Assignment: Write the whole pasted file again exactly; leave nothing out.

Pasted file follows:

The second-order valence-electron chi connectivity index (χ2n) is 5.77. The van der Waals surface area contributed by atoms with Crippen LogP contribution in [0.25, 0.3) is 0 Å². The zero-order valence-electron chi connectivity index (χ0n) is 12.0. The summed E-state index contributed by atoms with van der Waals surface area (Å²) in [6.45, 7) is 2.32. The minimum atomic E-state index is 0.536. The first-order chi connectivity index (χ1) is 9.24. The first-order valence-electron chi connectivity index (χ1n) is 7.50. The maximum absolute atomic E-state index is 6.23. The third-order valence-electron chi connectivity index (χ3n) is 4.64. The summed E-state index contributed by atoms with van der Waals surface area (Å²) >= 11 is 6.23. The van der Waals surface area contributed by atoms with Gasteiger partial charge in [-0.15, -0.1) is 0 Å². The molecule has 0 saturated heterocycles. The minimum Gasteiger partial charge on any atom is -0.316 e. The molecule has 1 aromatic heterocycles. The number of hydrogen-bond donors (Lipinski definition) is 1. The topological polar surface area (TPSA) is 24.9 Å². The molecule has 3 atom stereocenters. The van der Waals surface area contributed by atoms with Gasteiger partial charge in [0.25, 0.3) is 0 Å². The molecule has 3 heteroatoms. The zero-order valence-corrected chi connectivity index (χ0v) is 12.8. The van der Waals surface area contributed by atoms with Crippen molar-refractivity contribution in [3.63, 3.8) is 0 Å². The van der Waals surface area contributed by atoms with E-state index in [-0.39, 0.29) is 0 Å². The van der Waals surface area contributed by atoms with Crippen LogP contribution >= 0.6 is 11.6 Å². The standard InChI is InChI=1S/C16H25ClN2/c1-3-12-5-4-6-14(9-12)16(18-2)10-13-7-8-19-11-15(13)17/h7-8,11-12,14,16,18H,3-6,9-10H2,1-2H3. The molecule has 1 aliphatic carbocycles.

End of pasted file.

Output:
The second-order valence-electron chi connectivity index (χ2n) is 5.77. The van der Waals surface area contributed by atoms with Crippen LogP contribution in [0.25, 0.3) is 0 Å². The zero-order valence-electron chi connectivity index (χ0n) is 12.0. The summed E-state index contributed by atoms with van der Waals surface area (Å²) in [6.45, 7) is 2.32. The minimum atomic E-state index is 0.536. The first-order chi connectivity index (χ1) is 9.24. The first-order valence-electron chi connectivity index (χ1n) is 7.50. The maximum absolute atomic E-state index is 6.23. The third-order valence-electron chi connectivity index (χ3n) is 4.64. The summed E-state index contributed by atoms with van der Waals surface area (Å²) >= 11 is 6.23. The van der Waals surface area contributed by atoms with Gasteiger partial charge in [-0.15, -0.1) is 0 Å². The molecule has 0 saturated heterocycles. The minimum Gasteiger partial charge on any atom is -0.316 e. The molecule has 1 aromatic heterocycles. The number of hydrogen-bond donors (Lipinski definition) is 1. The topological polar surface area (TPSA) is 24.9 Å². The molecule has 3 atom stereocenters. The van der Waals surface area contributed by atoms with Gasteiger partial charge in [0.25, 0.3) is 0 Å². The molecule has 3 heteroatoms. The zero-order valence-corrected chi connectivity index (χ0v) is 12.8. The van der Waals surface area contributed by atoms with Crippen molar-refractivity contribution in [3.63, 3.8) is 0 Å². The van der Waals surface area contributed by atoms with E-state index in [-0.39, 0.29) is 0 Å². The van der Waals surface area contributed by atoms with Crippen LogP contribution >= 0.6 is 11.6 Å². The standard InChI is InChI=1S/C16H25ClN2/c1-3-12-5-4-6-14(9-12)16(18-2)10-13-7-8-19-11-15(13)17/h7-8,11-12,14,16,18H,3-6,9-10H2,1-2H3. The molecule has 1 aliphatic carbocycles.